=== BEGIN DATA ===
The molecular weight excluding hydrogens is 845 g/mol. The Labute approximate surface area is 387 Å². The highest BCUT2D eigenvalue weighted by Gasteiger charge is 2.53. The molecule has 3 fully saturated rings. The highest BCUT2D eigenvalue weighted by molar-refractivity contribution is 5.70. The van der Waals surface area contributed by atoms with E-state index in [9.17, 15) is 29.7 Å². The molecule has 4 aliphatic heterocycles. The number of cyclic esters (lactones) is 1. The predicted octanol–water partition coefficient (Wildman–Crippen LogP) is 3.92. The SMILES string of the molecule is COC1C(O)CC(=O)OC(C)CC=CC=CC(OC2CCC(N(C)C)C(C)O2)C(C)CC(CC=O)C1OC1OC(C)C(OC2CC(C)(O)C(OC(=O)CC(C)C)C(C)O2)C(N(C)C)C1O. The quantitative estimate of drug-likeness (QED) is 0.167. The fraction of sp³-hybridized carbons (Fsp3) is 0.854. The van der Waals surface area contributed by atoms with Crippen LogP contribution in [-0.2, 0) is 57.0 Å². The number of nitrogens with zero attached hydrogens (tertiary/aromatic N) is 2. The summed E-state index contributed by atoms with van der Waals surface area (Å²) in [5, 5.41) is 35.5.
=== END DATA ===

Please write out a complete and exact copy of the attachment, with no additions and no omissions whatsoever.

The molecular weight excluding hydrogens is 845 g/mol. The Labute approximate surface area is 387 Å². The highest BCUT2D eigenvalue weighted by Gasteiger charge is 2.53. The molecule has 3 fully saturated rings. The highest BCUT2D eigenvalue weighted by molar-refractivity contribution is 5.70. The van der Waals surface area contributed by atoms with E-state index in [9.17, 15) is 29.7 Å². The molecule has 4 aliphatic heterocycles. The number of cyclic esters (lactones) is 1. The predicted octanol–water partition coefficient (Wildman–Crippen LogP) is 3.92. The SMILES string of the molecule is COC1C(O)CC(=O)OC(C)CC=CC=CC(OC2CCC(N(C)C)C(C)O2)C(C)CC(CC=O)C1OC1OC(C)C(OC2CC(C)(O)C(OC(=O)CC(C)C)C(C)O2)C(N(C)C)C1O. The quantitative estimate of drug-likeness (QED) is 0.167. The fraction of sp³-hybridized carbons (Fsp3) is 0.854. The van der Waals surface area contributed by atoms with Crippen LogP contribution in [-0.2, 0) is 57.0 Å². The number of nitrogens with zero attached hydrogens (tertiary/aromatic N) is 2. The summed E-state index contributed by atoms with van der Waals surface area (Å²) in [5, 5.41) is 35.5.